RUSH: Larry in Ithaca, Michigan, great to have you on the EIB Network. Hello, sir.
CALLER: Hello, Rush. What an honor to speak with you.
RUSH: Thank you very much, sir. I understand that.
CALLER: I jump on the Internet every day at 12:06 and shut her down at three o'clock, but I don't have a question, I just got a comment. I told Mr. Snerdley I'm a Newt Gingrich fan.
CALLER: He's charismatic and he'll mop up the floor with Mr. Obama when it comes to debatin'. I also told Mr. Snerdley that Herman Cain was my favorite. He got railroaded. There's no proof whatsoever ever been issued to support the claim.
RUSH: Yeah, but, you know, that's an interesting thing. People are asking, "How come it did Herman Cain in what we don't even know it happened, and yet we know it happened with Newt and he seems to be driving." The answer is, there's nothing new about Newt. All this stuff's known. It's been dealt with. The public hasn't been surprised by any revelations about Newt. With Herman Cain, none that was known, and there was so much of it that came -- that onslaught -- that it created some doubts. But even now we don't know if it happened. But with Newt we know that it did, but it doesn't matter because it was all known. (interruption)
That's right, where are the Cain women, exactly? Where are they, where is Gloria Allred? Where is their testimony? Where is the specific detail of what he did? It isn't anywhere. Mission accomplished. They don't have to go public with it. Bit there's something here that Larry said: Gingrich will mop Newt up in the debates. May be. Folks, I'm here to tell you that we're getting ourselves in a trap if that's gonna be the reason. I know. I know what it is. I know you're sick and tired of the Republicans putting people up that sound stupid and look stupid. Meanwhile, we have this Obama who's said to be the smartest guy in the world and so smart we can't even keep up with him.
"His light's so bright we can't even look at him without being blinded, so we gotta find somebody can compete with that." We need somebody with ideas that are gonna cream Obama's ideas, somebody that's cheerful, optimistic, confidently conservative. Everything else will fall into place. This debate business, I'm gonna tell you: You're getting sucked into a trap on this intelligence business, but I understand it. When it's television, let me tell you a dirty little secret: People will vote more on what they see than what they hear on TV. It happens every time. So if somebody looks "fink" on TV, if they look unkempt on T, it doesn't matter what they say. When I did my now famous television show, I can't tell you how this happened. I would do what I thought was a great, powerful monologue, even maybe throw in a couple video clips, and the most people want to talk to me about was my tie and where did I get it.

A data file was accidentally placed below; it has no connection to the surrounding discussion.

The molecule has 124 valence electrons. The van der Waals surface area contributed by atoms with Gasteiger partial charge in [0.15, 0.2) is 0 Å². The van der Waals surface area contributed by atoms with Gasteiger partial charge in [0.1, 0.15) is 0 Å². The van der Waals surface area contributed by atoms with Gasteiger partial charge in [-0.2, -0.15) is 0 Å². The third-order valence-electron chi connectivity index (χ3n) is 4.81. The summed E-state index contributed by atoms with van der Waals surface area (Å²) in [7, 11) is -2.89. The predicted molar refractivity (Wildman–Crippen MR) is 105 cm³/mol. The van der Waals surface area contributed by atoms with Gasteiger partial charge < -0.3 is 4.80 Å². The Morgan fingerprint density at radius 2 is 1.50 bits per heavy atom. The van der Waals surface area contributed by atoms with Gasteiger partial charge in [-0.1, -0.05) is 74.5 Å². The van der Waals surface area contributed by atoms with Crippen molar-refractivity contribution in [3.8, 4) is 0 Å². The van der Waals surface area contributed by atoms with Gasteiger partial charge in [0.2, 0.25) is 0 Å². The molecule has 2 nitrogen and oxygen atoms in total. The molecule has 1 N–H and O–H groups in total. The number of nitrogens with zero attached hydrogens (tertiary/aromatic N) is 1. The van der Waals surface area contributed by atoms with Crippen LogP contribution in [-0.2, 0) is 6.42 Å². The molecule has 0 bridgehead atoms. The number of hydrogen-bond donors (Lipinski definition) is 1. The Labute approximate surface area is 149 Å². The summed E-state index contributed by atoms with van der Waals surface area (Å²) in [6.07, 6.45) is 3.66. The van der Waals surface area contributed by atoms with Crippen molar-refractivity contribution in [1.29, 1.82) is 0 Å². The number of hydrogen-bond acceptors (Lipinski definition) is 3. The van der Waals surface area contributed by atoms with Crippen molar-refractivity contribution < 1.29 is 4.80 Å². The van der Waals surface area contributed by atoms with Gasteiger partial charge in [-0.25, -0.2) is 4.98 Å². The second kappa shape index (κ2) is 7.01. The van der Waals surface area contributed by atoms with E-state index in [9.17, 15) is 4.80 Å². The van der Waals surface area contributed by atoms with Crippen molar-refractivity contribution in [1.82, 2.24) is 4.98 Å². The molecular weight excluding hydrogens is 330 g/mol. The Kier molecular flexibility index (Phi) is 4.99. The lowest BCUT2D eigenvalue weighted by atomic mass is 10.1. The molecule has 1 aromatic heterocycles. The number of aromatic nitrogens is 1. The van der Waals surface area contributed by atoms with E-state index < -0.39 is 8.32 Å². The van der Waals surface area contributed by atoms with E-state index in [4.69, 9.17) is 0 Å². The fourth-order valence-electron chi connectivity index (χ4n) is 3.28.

RUSH: We had a caller that said that Gingrich will mop Obama up during the debates. I remember three weeks ago, maybe a month ago talking about this very aspect, and I remember Snerdley arguing with me about this whole notion of how important the debates are, and I know what drives this. I can remember it myself all during the Bush years, I'd run into people that would just constantly tell me and ask me why I could support somebody so stupid. Bush is just so dumb, and he looks dumb, looks like deer-in-the-headlight eyes when you've got a TV camera on him and so forth.
A lot of people on our side got fed up with it, got fed up with the allegation that all of our candidates are stupid, or they sound like hayseed hicks, or what have you. None of that's ever attached to Clinton. Clinton had a southern accent, he talked like this, (impression) good old boy and all that kind of stuff, the astroturf in the back of the El Camino. But nobody ever told anybody that Clinton was stupid. The charge was made against Bush, and the Bush White House never defended it. So the attraction a lot of people had for Gingrich is they think that he will mop the floor with Obama in a debate, and my only point is that I can understand this visceral desire to erase this notion that Obama is so smart when he's not but that he sounds smart.
So we want to get some real pleasure, we want somebody that's smarter than Obama, sounds smarter than Obama, looks smarter than Obama, wipes the floor with Obama, regardless what they're saying. My only point is that on television people don't remember what you say. They remember what they see. I learned this firsthand when I hosted my own immensely popular television show. I'll tell you, folks, critics, audience critics of a radio show and a TV show, the criticisms are entirely different. And it was an adjustment for me. 'Cause I'm used to radio.